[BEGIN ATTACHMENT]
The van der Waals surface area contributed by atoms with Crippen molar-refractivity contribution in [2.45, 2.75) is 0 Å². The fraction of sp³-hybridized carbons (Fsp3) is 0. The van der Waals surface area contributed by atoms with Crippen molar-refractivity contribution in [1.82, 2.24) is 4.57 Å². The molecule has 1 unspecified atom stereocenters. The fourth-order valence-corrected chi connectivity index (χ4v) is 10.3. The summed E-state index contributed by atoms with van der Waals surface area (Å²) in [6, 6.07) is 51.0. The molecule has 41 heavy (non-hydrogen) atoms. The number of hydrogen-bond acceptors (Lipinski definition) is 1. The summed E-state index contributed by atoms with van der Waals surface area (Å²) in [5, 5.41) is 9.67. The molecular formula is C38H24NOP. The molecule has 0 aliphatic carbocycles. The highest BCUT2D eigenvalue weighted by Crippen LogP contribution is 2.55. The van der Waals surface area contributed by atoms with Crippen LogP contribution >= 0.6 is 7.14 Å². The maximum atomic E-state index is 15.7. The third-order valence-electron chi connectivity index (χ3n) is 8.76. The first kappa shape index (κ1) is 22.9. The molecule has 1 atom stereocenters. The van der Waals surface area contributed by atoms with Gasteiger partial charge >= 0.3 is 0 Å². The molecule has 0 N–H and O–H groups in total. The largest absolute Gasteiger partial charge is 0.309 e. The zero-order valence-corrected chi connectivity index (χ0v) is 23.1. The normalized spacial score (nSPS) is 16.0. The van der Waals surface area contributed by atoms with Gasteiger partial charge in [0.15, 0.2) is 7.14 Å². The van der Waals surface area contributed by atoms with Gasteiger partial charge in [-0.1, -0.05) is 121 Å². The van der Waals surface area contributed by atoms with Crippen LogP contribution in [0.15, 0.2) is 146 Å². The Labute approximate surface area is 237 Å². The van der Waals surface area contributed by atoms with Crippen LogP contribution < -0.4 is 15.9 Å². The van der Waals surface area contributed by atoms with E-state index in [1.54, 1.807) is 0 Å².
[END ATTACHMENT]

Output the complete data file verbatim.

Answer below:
The van der Waals surface area contributed by atoms with Crippen molar-refractivity contribution in [2.45, 2.75) is 0 Å². The fraction of sp³-hybridized carbons (Fsp3) is 0. The van der Waals surface area contributed by atoms with Crippen molar-refractivity contribution in [1.82, 2.24) is 4.57 Å². The molecule has 1 unspecified atom stereocenters. The fourth-order valence-corrected chi connectivity index (χ4v) is 10.3. The summed E-state index contributed by atoms with van der Waals surface area (Å²) in [6, 6.07) is 51.0. The molecule has 41 heavy (non-hydrogen) atoms. The number of hydrogen-bond acceptors (Lipinski definition) is 1. The summed E-state index contributed by atoms with van der Waals surface area (Å²) in [5, 5.41) is 9.67. The molecular formula is C38H24NOP. The molecule has 0 aliphatic carbocycles. The highest BCUT2D eigenvalue weighted by Crippen LogP contribution is 2.55. The van der Waals surface area contributed by atoms with Crippen LogP contribution >= 0.6 is 7.14 Å². The maximum atomic E-state index is 15.7. The third-order valence-electron chi connectivity index (χ3n) is 8.76. The first kappa shape index (κ1) is 22.9. The molecule has 1 atom stereocenters. The van der Waals surface area contributed by atoms with Gasteiger partial charge >= 0.3 is 0 Å². The molecule has 0 N–H and O–H groups in total. The largest absolute Gasteiger partial charge is 0.309 e. The zero-order valence-corrected chi connectivity index (χ0v) is 23.1. The normalized spacial score (nSPS) is 16.0. The van der Waals surface area contributed by atoms with Gasteiger partial charge in [0.15, 0.2) is 7.14 Å². The van der Waals surface area contributed by atoms with Gasteiger partial charge in [-0.1, -0.05) is 121 Å². The van der Waals surface area contributed by atoms with Crippen LogP contribution in [0.15, 0.2) is 146 Å². The Labute approximate surface area is 237 Å². The van der Waals surface area contributed by atoms with Crippen LogP contribution < -0.4 is 15.9 Å². The van der Waals surface area contributed by atoms with E-state index in [1.54, 1.807) is 0 Å².